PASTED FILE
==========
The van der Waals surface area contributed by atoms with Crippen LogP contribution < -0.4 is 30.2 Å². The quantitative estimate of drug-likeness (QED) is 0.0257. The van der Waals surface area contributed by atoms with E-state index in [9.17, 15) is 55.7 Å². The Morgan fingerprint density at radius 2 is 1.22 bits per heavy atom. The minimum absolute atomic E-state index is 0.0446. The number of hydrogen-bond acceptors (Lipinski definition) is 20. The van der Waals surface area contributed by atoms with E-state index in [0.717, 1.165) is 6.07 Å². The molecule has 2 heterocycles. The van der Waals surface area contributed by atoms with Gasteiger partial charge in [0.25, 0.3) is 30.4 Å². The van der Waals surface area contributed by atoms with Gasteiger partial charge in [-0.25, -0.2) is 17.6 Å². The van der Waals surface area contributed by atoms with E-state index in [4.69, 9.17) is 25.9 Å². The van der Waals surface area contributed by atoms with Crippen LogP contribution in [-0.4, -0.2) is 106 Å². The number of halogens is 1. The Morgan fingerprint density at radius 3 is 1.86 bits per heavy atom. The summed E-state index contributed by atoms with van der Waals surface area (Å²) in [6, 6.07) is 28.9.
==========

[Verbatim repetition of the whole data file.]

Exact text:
The van der Waals surface area contributed by atoms with Crippen LogP contribution < -0.4 is 30.2 Å². The quantitative estimate of drug-likeness (QED) is 0.0257. The van der Waals surface area contributed by atoms with E-state index in [9.17, 15) is 55.7 Å². The Morgan fingerprint density at radius 2 is 1.22 bits per heavy atom. The minimum absolute atomic E-state index is 0.0446. The number of hydrogen-bond acceptors (Lipinski definition) is 20. The van der Waals surface area contributed by atoms with E-state index in [0.717, 1.165) is 6.07 Å². The molecule has 2 heterocycles. The van der Waals surface area contributed by atoms with Gasteiger partial charge in [0.25, 0.3) is 30.4 Å². The van der Waals surface area contributed by atoms with Gasteiger partial charge in [-0.25, -0.2) is 17.6 Å². The van der Waals surface area contributed by atoms with E-state index in [4.69, 9.17) is 25.9 Å². The van der Waals surface area contributed by atoms with Crippen LogP contribution in [-0.4, -0.2) is 106 Å². The number of halogens is 1. The Morgan fingerprint density at radius 3 is 1.86 bits per heavy atom. The summed E-state index contributed by atoms with van der Waals surface area (Å²) in [6, 6.07) is 28.9.